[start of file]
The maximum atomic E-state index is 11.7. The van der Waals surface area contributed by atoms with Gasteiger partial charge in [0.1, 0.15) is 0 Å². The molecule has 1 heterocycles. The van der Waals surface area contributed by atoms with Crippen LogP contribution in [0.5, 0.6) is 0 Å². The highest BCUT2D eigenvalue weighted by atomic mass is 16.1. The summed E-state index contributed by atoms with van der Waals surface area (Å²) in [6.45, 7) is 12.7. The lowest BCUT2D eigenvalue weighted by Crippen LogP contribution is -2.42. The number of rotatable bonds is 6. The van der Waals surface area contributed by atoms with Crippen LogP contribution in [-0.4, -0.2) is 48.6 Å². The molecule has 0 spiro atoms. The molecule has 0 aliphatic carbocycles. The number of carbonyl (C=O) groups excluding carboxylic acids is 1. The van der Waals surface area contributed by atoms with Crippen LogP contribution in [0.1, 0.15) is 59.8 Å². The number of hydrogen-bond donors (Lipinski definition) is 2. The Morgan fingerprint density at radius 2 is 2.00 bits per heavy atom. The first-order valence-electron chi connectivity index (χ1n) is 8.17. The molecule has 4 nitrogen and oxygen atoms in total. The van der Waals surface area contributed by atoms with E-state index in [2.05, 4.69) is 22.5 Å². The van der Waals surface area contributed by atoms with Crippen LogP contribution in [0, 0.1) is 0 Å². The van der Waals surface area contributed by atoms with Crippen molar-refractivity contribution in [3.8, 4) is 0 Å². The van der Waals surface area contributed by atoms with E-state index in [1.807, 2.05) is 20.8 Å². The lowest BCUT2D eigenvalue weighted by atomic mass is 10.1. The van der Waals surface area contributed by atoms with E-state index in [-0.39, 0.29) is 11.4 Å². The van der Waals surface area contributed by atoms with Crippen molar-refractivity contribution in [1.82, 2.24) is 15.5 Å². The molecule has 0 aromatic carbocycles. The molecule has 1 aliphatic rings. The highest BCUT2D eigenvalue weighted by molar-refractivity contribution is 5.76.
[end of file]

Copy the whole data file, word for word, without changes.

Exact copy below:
The maximum atomic E-state index is 11.7. The van der Waals surface area contributed by atoms with Gasteiger partial charge in [0.1, 0.15) is 0 Å². The molecule has 1 heterocycles. The van der Waals surface area contributed by atoms with Crippen LogP contribution in [0.5, 0.6) is 0 Å². The highest BCUT2D eigenvalue weighted by atomic mass is 16.1. The summed E-state index contributed by atoms with van der Waals surface area (Å²) in [6.45, 7) is 12.7. The lowest BCUT2D eigenvalue weighted by Crippen LogP contribution is -2.42. The number of rotatable bonds is 6. The van der Waals surface area contributed by atoms with Crippen LogP contribution in [-0.4, -0.2) is 48.6 Å². The molecule has 0 spiro atoms. The molecule has 0 aliphatic carbocycles. The number of carbonyl (C=O) groups excluding carboxylic acids is 1. The van der Waals surface area contributed by atoms with Crippen LogP contribution in [0.1, 0.15) is 59.8 Å². The number of hydrogen-bond donors (Lipinski definition) is 2. The Morgan fingerprint density at radius 2 is 2.00 bits per heavy atom. The first-order valence-electron chi connectivity index (χ1n) is 8.17. The molecule has 4 nitrogen and oxygen atoms in total. The van der Waals surface area contributed by atoms with E-state index in [2.05, 4.69) is 22.5 Å². The van der Waals surface area contributed by atoms with Crippen LogP contribution in [0, 0.1) is 0 Å². The van der Waals surface area contributed by atoms with Crippen molar-refractivity contribution in [3.8, 4) is 0 Å². The van der Waals surface area contributed by atoms with E-state index in [1.807, 2.05) is 20.8 Å². The lowest BCUT2D eigenvalue weighted by atomic mass is 10.1. The van der Waals surface area contributed by atoms with E-state index in [-0.39, 0.29) is 11.4 Å². The van der Waals surface area contributed by atoms with Crippen molar-refractivity contribution in [1.82, 2.24) is 15.5 Å². The molecule has 0 aromatic carbocycles. The molecule has 1 aliphatic rings. The highest BCUT2D eigenvalue weighted by molar-refractivity contribution is 5.76.